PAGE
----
I hope you took a breath.
In September of 1913, Salt Lake officials captured Whitney. No, they didn’t. A few days later he was sighted all over town in Pocatello. No, he wasn’t.
On September 27, The Idaho Statesman quipped that “Any town that wants to be sure to stay on the map should at once capture Bandit Hugh Whitney.”
By March 1914, Whitney Fever had yet to subside. The Statesman reported that a “desperate looking character” was trailed by reporters hoping for a scoop, only to find it was a local man who had just returned from a wool-buying trip in Oregon.
In July of 1914, three years after the murder of Conductor Kidd, they had Whitney at last. He was involved in the robbery of a train near Pendleton, Oregon. Two outlaws got away, but the “body of the dead desperado (was) positively identified as that of Hugh Whitney.”
Alas, no it wasn’t. The body had been identified because there was a watch that purportedly belonged to Whitney among the man’s belongings.
In 1915, speculation was high that the man holding a prominent Bingham County rancher for ransom was Hugh Whitney. He wasn’t.
The fever cooled for a while, but in 1925 Reno, Nevada police thought they had Hugh Whitney in custody. Say it with me, “they didn’t.”
In 1926, Hugh Whitney was killed during a bank robbery in Roseville, California. Not.
Hugh Whitney, according to The Post Register of March 10, 1932, was living somewhere in the area of Idaho Falls. Montana officers had tipped them off that Whitney was living incognito so near to the many places he had frequented (or not) some 21 years earlier. The excitement soon faded away.
Little was heard of Hugh Whitney, save for those “25 years ago” columns until 1951. That’s when a rancher named Frank S. Taylor sat down for a little talk with the governor of Montana, whom he knew. “Frank” had a confession to make.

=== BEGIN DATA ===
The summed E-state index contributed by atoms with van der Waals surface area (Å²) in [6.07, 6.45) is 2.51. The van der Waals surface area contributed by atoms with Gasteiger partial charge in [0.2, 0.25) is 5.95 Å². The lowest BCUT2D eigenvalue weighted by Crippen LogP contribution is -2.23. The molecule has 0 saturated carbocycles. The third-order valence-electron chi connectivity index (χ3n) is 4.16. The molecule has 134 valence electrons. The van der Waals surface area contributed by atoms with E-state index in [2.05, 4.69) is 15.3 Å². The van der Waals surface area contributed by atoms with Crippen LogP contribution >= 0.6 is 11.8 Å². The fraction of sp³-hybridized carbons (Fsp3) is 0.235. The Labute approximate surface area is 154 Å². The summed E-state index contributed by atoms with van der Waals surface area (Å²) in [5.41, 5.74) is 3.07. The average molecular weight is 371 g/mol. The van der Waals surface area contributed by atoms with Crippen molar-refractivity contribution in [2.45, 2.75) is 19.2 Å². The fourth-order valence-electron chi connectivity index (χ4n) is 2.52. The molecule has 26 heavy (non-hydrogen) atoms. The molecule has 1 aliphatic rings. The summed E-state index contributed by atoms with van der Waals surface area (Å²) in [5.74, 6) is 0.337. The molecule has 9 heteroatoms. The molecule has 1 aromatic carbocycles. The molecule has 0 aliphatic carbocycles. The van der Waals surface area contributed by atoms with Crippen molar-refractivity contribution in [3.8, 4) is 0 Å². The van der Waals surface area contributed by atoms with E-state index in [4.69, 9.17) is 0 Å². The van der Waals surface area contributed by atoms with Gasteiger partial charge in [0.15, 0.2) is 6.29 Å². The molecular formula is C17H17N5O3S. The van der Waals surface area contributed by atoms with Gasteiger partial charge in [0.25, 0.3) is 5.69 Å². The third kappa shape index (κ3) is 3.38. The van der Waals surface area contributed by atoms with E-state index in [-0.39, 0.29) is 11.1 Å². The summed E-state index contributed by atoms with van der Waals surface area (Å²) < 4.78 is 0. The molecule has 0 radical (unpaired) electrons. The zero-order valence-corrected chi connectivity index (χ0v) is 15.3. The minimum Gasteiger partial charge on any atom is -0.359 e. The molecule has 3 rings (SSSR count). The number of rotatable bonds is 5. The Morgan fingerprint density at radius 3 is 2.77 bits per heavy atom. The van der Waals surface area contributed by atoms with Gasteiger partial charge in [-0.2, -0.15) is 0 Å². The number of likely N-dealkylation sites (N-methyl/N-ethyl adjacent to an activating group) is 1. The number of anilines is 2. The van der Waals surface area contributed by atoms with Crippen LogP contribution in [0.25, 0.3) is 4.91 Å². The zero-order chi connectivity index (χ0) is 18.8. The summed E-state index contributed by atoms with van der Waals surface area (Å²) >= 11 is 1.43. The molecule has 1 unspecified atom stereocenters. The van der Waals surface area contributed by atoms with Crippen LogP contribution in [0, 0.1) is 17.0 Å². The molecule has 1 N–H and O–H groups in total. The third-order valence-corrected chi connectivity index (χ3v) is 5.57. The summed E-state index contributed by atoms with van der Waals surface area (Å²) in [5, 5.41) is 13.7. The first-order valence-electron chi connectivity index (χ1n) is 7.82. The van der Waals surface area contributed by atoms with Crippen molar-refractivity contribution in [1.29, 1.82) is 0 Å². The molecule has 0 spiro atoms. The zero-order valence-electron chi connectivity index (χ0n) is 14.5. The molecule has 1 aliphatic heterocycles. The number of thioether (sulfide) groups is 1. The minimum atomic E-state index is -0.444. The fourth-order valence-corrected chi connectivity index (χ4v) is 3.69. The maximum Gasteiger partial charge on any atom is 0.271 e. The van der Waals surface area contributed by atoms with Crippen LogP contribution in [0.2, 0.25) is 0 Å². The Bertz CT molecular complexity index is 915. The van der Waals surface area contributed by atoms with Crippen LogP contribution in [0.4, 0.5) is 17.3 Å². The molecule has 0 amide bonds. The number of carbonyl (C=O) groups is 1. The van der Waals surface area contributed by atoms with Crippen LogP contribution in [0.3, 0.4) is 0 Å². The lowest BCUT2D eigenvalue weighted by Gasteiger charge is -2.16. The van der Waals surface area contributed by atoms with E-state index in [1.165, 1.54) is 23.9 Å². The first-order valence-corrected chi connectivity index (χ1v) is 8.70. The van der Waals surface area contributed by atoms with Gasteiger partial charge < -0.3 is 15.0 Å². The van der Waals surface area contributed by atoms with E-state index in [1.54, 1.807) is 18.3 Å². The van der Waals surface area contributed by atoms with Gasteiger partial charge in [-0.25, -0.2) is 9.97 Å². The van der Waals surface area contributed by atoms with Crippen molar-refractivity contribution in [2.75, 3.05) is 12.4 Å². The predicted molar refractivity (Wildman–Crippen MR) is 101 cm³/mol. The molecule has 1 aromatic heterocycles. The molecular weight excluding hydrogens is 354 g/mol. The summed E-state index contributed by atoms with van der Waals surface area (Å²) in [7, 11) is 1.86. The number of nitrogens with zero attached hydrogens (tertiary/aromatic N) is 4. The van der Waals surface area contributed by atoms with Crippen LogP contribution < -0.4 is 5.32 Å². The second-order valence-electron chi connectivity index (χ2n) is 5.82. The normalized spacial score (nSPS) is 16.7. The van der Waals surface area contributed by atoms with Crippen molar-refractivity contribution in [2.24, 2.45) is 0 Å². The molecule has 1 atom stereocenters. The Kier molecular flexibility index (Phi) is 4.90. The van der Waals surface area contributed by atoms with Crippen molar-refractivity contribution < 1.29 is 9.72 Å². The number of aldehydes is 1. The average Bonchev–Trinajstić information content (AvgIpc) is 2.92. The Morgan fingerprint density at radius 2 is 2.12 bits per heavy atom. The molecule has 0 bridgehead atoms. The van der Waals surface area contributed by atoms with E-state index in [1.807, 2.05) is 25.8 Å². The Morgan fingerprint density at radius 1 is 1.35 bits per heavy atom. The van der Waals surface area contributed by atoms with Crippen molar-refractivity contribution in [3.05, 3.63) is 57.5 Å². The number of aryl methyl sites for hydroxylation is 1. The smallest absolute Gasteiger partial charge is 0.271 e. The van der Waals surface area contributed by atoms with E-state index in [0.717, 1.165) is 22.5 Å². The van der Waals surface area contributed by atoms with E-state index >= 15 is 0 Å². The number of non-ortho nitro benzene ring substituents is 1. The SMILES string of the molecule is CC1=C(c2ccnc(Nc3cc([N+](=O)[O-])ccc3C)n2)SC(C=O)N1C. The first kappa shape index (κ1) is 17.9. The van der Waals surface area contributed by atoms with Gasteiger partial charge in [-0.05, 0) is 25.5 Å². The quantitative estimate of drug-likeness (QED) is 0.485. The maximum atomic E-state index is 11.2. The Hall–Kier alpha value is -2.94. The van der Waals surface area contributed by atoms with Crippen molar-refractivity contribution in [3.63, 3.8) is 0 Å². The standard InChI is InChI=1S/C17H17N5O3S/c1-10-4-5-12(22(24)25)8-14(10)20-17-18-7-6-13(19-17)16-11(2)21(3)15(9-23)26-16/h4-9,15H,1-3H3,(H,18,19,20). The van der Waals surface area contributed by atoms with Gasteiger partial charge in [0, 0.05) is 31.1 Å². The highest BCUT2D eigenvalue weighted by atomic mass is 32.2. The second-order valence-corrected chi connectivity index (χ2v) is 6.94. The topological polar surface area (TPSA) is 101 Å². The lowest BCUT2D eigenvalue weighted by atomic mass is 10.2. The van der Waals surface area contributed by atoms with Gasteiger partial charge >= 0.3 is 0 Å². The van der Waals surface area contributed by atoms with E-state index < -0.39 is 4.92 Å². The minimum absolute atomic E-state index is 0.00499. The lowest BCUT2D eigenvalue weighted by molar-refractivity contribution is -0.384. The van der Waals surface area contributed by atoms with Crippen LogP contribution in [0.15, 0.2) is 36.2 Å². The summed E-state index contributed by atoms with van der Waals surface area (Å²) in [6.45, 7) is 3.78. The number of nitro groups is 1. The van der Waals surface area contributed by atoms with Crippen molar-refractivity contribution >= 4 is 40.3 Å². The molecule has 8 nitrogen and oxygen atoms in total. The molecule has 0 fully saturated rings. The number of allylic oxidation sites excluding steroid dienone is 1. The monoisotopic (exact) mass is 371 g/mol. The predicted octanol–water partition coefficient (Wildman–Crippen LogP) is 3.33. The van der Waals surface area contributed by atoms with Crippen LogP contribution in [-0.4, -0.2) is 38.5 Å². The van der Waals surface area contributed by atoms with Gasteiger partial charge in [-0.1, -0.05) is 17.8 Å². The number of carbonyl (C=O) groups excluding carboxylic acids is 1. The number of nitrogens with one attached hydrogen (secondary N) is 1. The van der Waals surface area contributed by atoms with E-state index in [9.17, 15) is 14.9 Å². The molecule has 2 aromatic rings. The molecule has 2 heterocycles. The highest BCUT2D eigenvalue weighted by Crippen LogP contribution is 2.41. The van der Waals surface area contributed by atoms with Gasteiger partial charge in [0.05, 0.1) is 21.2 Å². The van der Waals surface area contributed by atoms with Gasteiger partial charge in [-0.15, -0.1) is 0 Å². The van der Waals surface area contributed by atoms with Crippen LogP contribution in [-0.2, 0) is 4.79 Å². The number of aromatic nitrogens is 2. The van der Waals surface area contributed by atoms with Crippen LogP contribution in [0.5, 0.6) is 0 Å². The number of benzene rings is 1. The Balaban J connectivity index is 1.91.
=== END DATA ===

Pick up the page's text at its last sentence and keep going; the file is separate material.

Frank Taylor was actually Charlie Whitney, brother of the notorious Hugh and sometimes partner in crime. He was coming forward to confess, because Hugh Whitney had died. Charlie wanted to come clean.
It seems the brothers had fled the West after the Cokeville bank robbery. They lived in Wisconsin and Minnesota for about a year, then changed their names and moved to Montana. They worked as ranch hands near Glasgow in northeastern Montana.
The brothers both enlisted in the army during WWI and fought in France. They returned to Montana after the war, but Hugh went to Saskatchewan in 1935, where he prospered as a rancher. On his deathbed Hugh had confessed to his crimes and absolved Charlie of participation in any of them, except for the Cokeville bank robbery.
Montana’s governor sent Wyoming’s governor a letter recommending clemency for Charlie’s role in that hold up.
Charlie Whitney-cum-Frank Taylor traveled to Cheyenne to face whatever music was playing there. He spent ten days in jail while a judge, named Robert Christmas, contemplated his fate. The Christmas present was that the judge saw no point in punishing the 63-year-old-man for robbing a bank that no longer existed. He pardoned Charlie, who returned to ranching in Montana, where he passed away in 1968. But Hugh? Hugh Whitney got away.